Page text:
Micro service application that retrieves images from Twitter feeds, stores and process them to build a mosaic based on a selected picture.
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MosaicMe is a Microservice application that retrieves images from selected Twitter feeds, stores them on an object store, and then it process them to build a mosaic based on a selected set of pictures.

The MosaicMe application is a demo application to showcase how to design, build, and deploy a microservices application. We have followed the best practices shared by the 12 Factor App manifest and DevOps best practices to showcase how to do Continuous Integration (CI) and Continuous Deployment (CD) to automate the deployment of the application.

How does it work?

MosaicMe is composed of multiple tiers. The following figure is a high level architecture diagram of the different services that take part in the process.

MosaicMe architecture

The whole process is triggered by a user sending a tweet with the hashtag #mosaicme and a picture like the following one.

Tweet Mosaic request

Right after, the Listener service, which is connected to the Twitter Streaming API and listening to the #mosaicme feed, receives the tweet and obtains information about the requester (name and Twitter handler) and the image URL. Then, this information is passed to the Engine service via messaging queues.

The Engine needs a database of raw images to build mosaics. This database is populated by the Uploader, which receives images from a different instance of the Listener that is constantly receiving tweets from popular hashtags.

Once the Engine has enough raw images to operate, it takes over and builds the mosaic using Metapixel. After a few minutes, once the mosaic is done, the Engine uploads the image to the object store (Swift, S3), attaching the requester information as object metadata. Afterwards, it notifies the Publisher and Cacher services.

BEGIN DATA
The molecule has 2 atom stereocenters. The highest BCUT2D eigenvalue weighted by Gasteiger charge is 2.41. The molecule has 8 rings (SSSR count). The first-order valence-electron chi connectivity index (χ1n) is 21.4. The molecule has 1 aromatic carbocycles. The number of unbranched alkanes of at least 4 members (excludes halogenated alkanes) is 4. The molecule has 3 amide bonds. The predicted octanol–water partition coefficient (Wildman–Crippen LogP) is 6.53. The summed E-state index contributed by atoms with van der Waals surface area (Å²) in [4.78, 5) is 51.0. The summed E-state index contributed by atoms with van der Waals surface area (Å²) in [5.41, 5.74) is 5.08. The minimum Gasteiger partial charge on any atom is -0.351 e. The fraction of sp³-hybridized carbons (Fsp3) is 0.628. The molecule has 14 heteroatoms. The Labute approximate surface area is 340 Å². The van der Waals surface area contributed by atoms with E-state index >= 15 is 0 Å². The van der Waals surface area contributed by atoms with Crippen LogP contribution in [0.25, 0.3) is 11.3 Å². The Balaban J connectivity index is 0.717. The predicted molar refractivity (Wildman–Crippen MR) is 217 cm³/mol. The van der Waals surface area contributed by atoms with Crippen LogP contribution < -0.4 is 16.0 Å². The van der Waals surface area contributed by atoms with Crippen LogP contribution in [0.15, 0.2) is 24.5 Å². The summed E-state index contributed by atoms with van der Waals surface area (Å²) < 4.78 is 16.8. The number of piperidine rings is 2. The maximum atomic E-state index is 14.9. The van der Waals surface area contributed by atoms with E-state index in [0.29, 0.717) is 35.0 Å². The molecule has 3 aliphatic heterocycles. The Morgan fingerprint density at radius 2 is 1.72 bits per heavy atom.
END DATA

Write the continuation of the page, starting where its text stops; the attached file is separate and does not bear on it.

The Publisher service sends a tweet via the Twitter REST API mentioning the user that requested the mosaic with the mosaic thumbnail attached and a link to the MosaicMe website to see the full-resolution mosaic.

Tweet Mosaic result

The Cacher service, on the other hand, updates the cache (Redis) with the latest mosaic metadata.

Finally, when the user checks the tweet and clicks on the link, it is redirected to the MosaicMe Website. The website obtains the mosaics metadata from the cache and the user browser downloads the mosaics directly from the object store.

How can I run it?

Check out the Deployment Guide for information about deploying MosaicMe using the Docker images available.


Did you found a bug or got an idea for a new feature? Feel free to use the issue tracker to let us know. Or make directly a pull request.


MosaicMe is licensed under the MIT license. Check out the LICENSE file for the latest licensing information.


If you have questions relating to the project, please either post GitHub Issues, join our Slack channel available by signup through community.emc.com and post questions into #mosaicme, or reach out to the maintainers directly. The code and documentation are released with no warranties or SLAs and are intended to be supported through a community driven process.